Farmers and others whose fields and roadsides became impromptu campsites were less enthusiastic, and by the 1920s, a network of somewhat more formal—although still rustic—autocamps had developed across the U.S. to service the growing numbers of car tourists. One of the first of these camps in New England was on Route 2A (then Route 2) in Athol, opened in 1921 in a pine and hemlock grove at the top of a long hill that leads into the town from the east. Like other municipal auto camps, it was intended at least in part to boost the town’s image by providing a free amenity to people from outside the area.

It appears to have done this quite effectively. A local paper reported favorable comments by many 1924 campers: “This is the best treatment that has been offered to us by any New England town,” one visitor wrote in the guest book. “Thanks Athol,” wrote another. “You are a wide awake burg.” By this time, the American Automobile Association estimated that there were between 10 and 20 million autocampers on the American roads each year (Belasco, p. 74), and people were becoming better-informed about the more desirable camping spots, as well as more discriminating about services offered. Cars from 48 American states were spotted in the Athol autocamp in 1925, by which time it offered a central kitchen, toilets, running water, and electric lights.

But the Athol autocamp had another side to its existence. The camp was situated on the property of the Town Poor Farm, essentially a home for the indigent and impoverished, who were expected to help defray the cost of their upkeep through labor on what was then a working farm. The Overseers of the Poor also managed the autocamp, as well as selectively harvesting the wooded property on which the Poor Farm and the camp were located; in 1923, about half a million board feet of chestnut and pine timber were cut and sawn, with the money being turned over to the town. (The autocamp and roadside were left forested.) As a combination of tourist facility, social service agency, and farm/forestry program, Athol’s Poor Farm and autocamp seem intriguing and possibly unique.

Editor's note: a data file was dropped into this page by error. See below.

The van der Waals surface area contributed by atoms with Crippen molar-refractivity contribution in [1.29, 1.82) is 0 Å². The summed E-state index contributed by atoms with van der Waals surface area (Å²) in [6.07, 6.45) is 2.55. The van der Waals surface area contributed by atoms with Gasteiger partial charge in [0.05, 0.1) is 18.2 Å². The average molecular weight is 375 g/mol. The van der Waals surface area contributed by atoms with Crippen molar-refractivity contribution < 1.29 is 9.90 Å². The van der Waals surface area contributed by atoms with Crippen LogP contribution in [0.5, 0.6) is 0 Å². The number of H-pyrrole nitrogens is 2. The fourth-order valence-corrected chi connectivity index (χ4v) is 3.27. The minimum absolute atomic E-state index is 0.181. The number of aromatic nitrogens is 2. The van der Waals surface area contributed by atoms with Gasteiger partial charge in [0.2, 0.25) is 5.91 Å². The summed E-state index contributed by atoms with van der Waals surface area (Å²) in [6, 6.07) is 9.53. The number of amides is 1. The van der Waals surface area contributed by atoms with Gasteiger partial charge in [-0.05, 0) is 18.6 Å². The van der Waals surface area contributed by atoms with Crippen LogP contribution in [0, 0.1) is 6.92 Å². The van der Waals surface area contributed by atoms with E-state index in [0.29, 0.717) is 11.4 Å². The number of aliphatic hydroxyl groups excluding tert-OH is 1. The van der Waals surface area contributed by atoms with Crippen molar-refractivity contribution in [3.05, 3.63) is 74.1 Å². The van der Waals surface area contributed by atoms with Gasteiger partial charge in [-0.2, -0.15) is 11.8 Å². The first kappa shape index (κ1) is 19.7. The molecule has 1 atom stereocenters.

It didn’t take many years for the charm of autocamps to pall. As the comfort of roads and cars improved, a more specialized travel infrastructure began to develop, offering greater privacy and comfort both on the road and off of it. Private camps that charged a fee took over from free municipal camps like Athol’s, while the expansion of the tourist population in the 1920s and 30s caused some unease among motorists who liked the ideal of meeting the “real” America but didn’t necessarily want to camp right next to it. The permanently or inadvertently nomadic—hoboes, gypsies, the unemployed who roamed the roads after 1929 in search of work—threatened the carefree mobility of the auto tourist on a two-week vacation. A group of gypsies who made use of the Athol autocamp in July 1924 was asked to leave when they seemed disposed to stay all summer. “This camping ground and log cabin have become quite popular with tourists, and its privileges must not be abused,” a local paper editorialized. Autocampers also became loaded down with so much impedimenta—like the “Kamp Kook” stoves advertised in an Orange newspaper in 1930—that the experience lost any vestige of the rustic. And growing concerns about the effects of car culture on middle-class families, car and campground safety, cleanliness, noise, and—at bottom—social difference in all its forms prompted a shift toward individual cabins and motor courts that eventually evolved into the familiar motels—including the comfortingly familiar brand-name chains—of today.